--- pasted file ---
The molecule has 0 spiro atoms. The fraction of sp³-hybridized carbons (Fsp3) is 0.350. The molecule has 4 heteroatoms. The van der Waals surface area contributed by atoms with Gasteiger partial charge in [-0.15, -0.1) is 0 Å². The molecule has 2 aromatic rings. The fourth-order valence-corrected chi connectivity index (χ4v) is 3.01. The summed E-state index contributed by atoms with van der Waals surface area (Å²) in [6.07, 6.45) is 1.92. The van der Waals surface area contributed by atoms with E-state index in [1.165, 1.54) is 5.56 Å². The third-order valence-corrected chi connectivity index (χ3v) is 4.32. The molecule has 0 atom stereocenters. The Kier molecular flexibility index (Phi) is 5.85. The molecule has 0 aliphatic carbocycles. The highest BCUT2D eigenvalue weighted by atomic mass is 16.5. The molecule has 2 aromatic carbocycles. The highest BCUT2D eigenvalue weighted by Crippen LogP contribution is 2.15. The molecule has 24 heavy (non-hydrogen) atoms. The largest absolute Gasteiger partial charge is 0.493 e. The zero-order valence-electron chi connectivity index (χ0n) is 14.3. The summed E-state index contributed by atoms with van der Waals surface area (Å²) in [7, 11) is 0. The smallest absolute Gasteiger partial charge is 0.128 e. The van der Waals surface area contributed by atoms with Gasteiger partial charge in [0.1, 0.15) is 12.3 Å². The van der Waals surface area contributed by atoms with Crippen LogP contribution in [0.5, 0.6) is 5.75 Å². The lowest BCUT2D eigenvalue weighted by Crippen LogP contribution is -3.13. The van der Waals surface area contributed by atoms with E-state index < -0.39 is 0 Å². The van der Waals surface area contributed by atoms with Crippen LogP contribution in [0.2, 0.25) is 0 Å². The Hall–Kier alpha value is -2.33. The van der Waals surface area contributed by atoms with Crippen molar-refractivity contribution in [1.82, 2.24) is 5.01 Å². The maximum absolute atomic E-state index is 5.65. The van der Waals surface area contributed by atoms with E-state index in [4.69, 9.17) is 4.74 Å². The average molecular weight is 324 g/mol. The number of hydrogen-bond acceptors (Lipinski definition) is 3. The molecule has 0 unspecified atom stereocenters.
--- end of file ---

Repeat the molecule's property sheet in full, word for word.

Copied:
The molecule has 0 spiro atoms. The fraction of sp³-hybridized carbons (Fsp3) is 0.350. The molecule has 4 heteroatoms. The van der Waals surface area contributed by atoms with Gasteiger partial charge in [-0.15, -0.1) is 0 Å². The molecule has 2 aromatic rings. The fourth-order valence-corrected chi connectivity index (χ4v) is 3.01. The summed E-state index contributed by atoms with van der Waals surface area (Å²) in [6.07, 6.45) is 1.92. The van der Waals surface area contributed by atoms with E-state index in [1.165, 1.54) is 5.56 Å². The third-order valence-corrected chi connectivity index (χ3v) is 4.32. The molecule has 0 atom stereocenters. The Kier molecular flexibility index (Phi) is 5.85. The molecule has 0 aliphatic carbocycles. The highest BCUT2D eigenvalue weighted by atomic mass is 16.5. The molecule has 2 aromatic carbocycles. The highest BCUT2D eigenvalue weighted by Crippen LogP contribution is 2.15. The molecule has 24 heavy (non-hydrogen) atoms. The largest absolute Gasteiger partial charge is 0.493 e. The zero-order valence-electron chi connectivity index (χ0n) is 14.3. The summed E-state index contributed by atoms with van der Waals surface area (Å²) in [7, 11) is 0. The smallest absolute Gasteiger partial charge is 0.128 e. The van der Waals surface area contributed by atoms with Gasteiger partial charge in [0.1, 0.15) is 12.3 Å². The van der Waals surface area contributed by atoms with Crippen LogP contribution in [0.5, 0.6) is 5.75 Å². The lowest BCUT2D eigenvalue weighted by Crippen LogP contribution is -3.13. The van der Waals surface area contributed by atoms with E-state index < -0.39 is 0 Å². The van der Waals surface area contributed by atoms with Crippen LogP contribution in [0.2, 0.25) is 0 Å². The Hall–Kier alpha value is -2.33. The van der Waals surface area contributed by atoms with Crippen molar-refractivity contribution in [1.82, 2.24) is 5.01 Å². The maximum absolute atomic E-state index is 5.65. The van der Waals surface area contributed by atoms with E-state index in [4.69, 9.17) is 4.74 Å². The average molecular weight is 324 g/mol. The number of hydrogen-bond acceptors (Lipinski definition) is 3. The molecule has 0 unspecified atom stereocenters.